Sometimes it still means using the lean approach, but the motivation is now different. Changing the focus in other ways helped too. For instance, “we removed daily stand-ups and introduced weekly check points.” Previously, daily meetings were good for the team overall, but “were not very useful for the developers. Often they held their own meetings about how to address a solution.” So now at the start and end of the week, the developers give an update of where they are at. “It’s really lifted their morale quite a bit” because they are not focussed on daily updates. “Developers need time to think about what they’re actually developing,” rather than timelines, so now they “come up with a solution design, however long it takes.” Speed and constant updates are less important than “developing solutions that will be good in the future, and will be scalable.”

The most important change was “creating a culture where people aren’t scared of automation. We’re not here to target jobs or even hours saved. We’re here to provide solutions for services.” To make that change, “we stopped reporting on how much bots were processing.” That was designed to allay fears and remove pressures. Without daily or weekly reports about numbers, staff could relax more. The reports were changed to simply say what the bots were doing. They should be seen as “virtual workers, like another member of staff.” Business unit managers were also invited into automation team meetings, and all automation staff started to dress like all other staff. All of these things together led to familiarity, workplace connections, and “a change in culture.”

Using Bots during the Pandemic

Like in all workplaces, COVID-19 brought about many changes. For some of the students, it meant they became “disadvantaged and the university wanted to help with some financial benefits.” The grant money was available, but getting it to the students would have taken a long time with many manual processes. So the automation team was called in. “We had all the features there. All we needed to do was join the feature together to form an automation process. It took about two days to do that and a bit of testing before we went live.” It obviously took some time but saved a lot more time for other department, with a lot of positive feedback coming in from across the university. “To date we have made about $50 dollars in payments to students using this automation.”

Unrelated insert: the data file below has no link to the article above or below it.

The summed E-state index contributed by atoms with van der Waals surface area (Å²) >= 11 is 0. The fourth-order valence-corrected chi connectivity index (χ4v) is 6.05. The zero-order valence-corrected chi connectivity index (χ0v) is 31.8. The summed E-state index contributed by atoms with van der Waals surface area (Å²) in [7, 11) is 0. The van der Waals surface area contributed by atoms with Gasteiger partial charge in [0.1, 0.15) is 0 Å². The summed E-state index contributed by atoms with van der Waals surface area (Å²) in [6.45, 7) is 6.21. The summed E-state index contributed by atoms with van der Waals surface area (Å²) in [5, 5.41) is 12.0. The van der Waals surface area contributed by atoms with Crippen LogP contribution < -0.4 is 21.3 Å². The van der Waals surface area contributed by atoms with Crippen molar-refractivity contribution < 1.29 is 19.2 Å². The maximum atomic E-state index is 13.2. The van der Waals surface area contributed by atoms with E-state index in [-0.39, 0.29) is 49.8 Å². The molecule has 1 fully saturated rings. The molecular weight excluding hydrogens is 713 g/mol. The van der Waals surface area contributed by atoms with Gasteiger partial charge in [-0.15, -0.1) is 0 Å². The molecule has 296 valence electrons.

Successful Automation

The changes across the automation program have resulted in other success too. There are now “50 processes across the university that are automated and that’s saved about 70,000 hours.” Overall, between 2017 and now, that has resulted in “approximately $7 million in yearly benefits, including cost reductions and cost avoidances.” This means that the university as a whole is pleased and staff are also much less fearful about the future of their jobs.

Staff are quite relieved and quite grateful that the bots are making things easier, and are now also sending us requests for automation, rather than being scared about automation.

Shiv Chandra, Manager, Process Automation, University of Melbourne

The problem for the automation team is that their capacity is quite limited. “The next challenge for us is to learn how to prioritise and keep everyone happy, because the demand now is just so high.”